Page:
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The truth is rarely pure and never simple. But in the case of Russia's military operation in Ukraine, it just might be. Russia breached Article 2(4) of the UN Charter, which prohibits the use of force against the territorial integrity or political independence of any state. Russia's acts have prompted the EU, the UK and the US to impose economic sanctions, such as freezing assets and disconnecting Russian banks from the SWIFT international payments network. Whilst the number of private businesses that are halting their activities in Russia is steadily growing, Russia has adopted a law paving the way for expropriations of assets of foreign firms that leave the country following economic sanctions. But what can foreign companies do if Russia proceeds to take their assets, if they are unable to freely transfer returns from investments out of Russia or if their profits collapse?

Russia’s invasion of Ukraine represents one of the worst security crises in Europe. It is also expected to have far-reaching implications for the global economy, particularly given Russia’s role as the world’s second-largest producer of natural gas. Sanctions will mean higher energy prices in Europe.

Linklaters and Borenius have announced they are closing their Russian offices in Moscow and Saint Petersburg, respectively, while the two London-based Partners of Russian firm Ivanyan and Partners have announced they are resigning from the firm and the office will be closed.

The COVID-19 pandemic has affected the business environment in Russia considerably, similar to worldwide tendencies. On the one hand, many of the companies in Russia in various industries have been negatively affected and faced a decrease in revenue and, as a result, do not have enough internal resources for further project financing or for financing current operating costs. On the other hand, the new business circumstances have given way to the development of other companies, including various innovative start-up projects with growth potential that also requires financing at the initial stages of launching the business. In such a situation, foreign companies having Russian subsidiaries, as well as foreign companies interested in investing in start-up projects in Russia, may consider different financing options.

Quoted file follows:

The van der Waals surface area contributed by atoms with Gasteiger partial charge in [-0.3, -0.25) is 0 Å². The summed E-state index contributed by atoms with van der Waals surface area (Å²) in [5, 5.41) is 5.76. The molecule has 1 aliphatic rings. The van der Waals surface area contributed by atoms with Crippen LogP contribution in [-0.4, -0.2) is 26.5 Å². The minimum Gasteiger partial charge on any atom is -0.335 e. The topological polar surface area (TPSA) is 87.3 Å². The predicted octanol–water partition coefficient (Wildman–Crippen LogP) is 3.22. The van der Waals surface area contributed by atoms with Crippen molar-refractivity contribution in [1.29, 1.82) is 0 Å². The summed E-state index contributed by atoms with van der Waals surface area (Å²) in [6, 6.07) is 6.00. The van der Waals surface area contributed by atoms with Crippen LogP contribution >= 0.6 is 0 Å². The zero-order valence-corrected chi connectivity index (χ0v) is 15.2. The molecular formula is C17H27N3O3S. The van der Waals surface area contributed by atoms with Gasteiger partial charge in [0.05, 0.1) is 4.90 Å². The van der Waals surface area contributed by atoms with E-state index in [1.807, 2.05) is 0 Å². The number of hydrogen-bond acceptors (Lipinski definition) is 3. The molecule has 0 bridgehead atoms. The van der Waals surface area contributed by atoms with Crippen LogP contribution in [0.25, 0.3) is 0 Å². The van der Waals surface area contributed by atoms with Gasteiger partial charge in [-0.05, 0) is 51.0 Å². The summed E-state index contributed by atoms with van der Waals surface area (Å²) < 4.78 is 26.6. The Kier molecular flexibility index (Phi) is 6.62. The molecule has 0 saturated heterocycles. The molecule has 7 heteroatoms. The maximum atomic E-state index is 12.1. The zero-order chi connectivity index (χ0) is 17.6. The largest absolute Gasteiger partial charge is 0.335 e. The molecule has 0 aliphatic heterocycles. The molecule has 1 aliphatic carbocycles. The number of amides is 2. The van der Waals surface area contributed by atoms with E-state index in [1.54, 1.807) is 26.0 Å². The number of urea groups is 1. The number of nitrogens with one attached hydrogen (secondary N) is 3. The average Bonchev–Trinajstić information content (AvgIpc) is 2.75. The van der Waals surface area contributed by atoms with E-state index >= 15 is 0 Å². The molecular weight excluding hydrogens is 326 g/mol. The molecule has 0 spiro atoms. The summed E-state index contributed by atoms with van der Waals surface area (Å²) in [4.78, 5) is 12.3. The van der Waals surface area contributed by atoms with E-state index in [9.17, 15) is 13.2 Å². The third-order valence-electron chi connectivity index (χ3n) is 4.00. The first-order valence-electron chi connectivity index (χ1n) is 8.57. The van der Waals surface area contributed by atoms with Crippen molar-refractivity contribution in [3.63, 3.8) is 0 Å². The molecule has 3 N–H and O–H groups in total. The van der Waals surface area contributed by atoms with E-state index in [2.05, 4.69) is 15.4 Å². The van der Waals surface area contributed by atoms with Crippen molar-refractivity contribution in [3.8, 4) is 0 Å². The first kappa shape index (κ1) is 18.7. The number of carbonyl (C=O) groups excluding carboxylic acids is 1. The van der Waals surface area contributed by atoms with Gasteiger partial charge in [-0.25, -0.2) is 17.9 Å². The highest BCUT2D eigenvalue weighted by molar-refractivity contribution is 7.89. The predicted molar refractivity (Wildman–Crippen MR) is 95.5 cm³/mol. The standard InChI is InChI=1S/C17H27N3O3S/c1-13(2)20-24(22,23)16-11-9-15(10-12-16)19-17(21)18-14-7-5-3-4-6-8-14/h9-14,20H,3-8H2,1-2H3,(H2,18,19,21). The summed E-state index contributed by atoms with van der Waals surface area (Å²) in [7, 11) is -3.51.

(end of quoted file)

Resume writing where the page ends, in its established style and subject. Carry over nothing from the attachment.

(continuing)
The modern legal system of the Russian Federation may be attributed to the Romano-Germanic legal family, and Great Britain is a part of the common law family. Each of these systems has its own identifying features. In this article, we are looking into different approaches of the countries to admissibility as a property of evidence.

Former Senior Associate Nadezhda Minina has been promoted to Partner in Nektorov, Saveliev & Partners' corporate practice.

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